Papa Hemingway’s favourite Wild West burger
1 lb. ground lean beef
2 cloves, minced garlic
2 little green onions, finely chopped
1 heaping teaspoon, India relish
2 tablespoons, capers
1 heaping teaspoon, Spice Islands sage
Spice Islands Beau Monde Seasoning — 1/2 teaspoon
Spice Islands Mei Yen Powder — 1/2 teaspoon
1 egg, beaten in a cup with a fork
About 1/3 cup dry red or white wine
1 tablespoon cooking oil
What to do–
Break up the meat with a fork and scatter the garlic, onion and dry seasonings over it, then mix them into the meat with a fork or your fingers. Let the bowl of meat sit out of the icebox for ten or fifteen minutes while you set the table and make the salad. Add the relish, capers, everything else including wine and let the meat sit, quietly marinating, for another ten minutes if possible. Now make your fat, juicy patties with your hands. The patties should be an inch thick, and soft in texture but not runny. Have the oil in your frying pan hot but not smoking when you drop in the patties and then turn the heat down and fry the burgers about four minutes. Take the pan off the burner and turn the heat high again. Flip the burgers over, put the pan back on the hot fire, then after one minute, turn the heat down again and cook another three minutes. Both sides of the burgers should be crispy brown and the middle pink and juicy.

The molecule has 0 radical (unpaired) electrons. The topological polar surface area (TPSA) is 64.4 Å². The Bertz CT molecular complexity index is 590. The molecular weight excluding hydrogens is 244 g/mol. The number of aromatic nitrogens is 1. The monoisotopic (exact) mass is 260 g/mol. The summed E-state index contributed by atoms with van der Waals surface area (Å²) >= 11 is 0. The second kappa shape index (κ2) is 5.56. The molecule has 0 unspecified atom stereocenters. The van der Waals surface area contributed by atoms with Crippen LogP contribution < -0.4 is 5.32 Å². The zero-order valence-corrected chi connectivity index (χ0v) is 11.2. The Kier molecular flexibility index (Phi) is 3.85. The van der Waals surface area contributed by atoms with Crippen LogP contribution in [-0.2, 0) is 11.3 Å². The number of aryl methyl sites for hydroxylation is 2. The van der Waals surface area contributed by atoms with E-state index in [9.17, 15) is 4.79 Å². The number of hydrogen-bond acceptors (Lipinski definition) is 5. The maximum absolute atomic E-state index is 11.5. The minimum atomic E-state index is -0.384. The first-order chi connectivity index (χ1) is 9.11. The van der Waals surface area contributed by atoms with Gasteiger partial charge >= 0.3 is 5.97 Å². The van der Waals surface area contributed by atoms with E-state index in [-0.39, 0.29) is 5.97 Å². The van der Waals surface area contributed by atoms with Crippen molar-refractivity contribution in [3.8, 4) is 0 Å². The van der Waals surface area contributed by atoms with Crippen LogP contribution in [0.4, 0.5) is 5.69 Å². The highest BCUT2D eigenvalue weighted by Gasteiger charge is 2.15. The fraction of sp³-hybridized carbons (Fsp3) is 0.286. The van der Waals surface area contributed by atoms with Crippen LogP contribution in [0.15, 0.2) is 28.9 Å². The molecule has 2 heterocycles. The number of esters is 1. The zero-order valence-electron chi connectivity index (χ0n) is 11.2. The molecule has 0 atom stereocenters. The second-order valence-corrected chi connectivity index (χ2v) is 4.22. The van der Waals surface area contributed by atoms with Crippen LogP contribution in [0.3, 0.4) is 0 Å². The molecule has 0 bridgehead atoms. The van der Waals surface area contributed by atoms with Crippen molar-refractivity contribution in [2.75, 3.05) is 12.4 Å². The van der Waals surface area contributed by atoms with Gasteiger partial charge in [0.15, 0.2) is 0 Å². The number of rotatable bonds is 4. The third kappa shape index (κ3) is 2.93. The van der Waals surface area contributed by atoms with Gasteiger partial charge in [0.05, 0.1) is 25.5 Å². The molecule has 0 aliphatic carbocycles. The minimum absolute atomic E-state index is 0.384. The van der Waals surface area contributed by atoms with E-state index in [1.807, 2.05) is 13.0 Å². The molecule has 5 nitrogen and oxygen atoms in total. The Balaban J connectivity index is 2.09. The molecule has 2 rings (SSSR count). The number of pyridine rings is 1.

“We ate well and cheaply and drank well and cheaply and slept well and warm together and loved each other” wrote Ernest Hemingway in A Moveable Feast. Could it have been a wholesome burger that made them sleep so well, asks Tanvi Misra?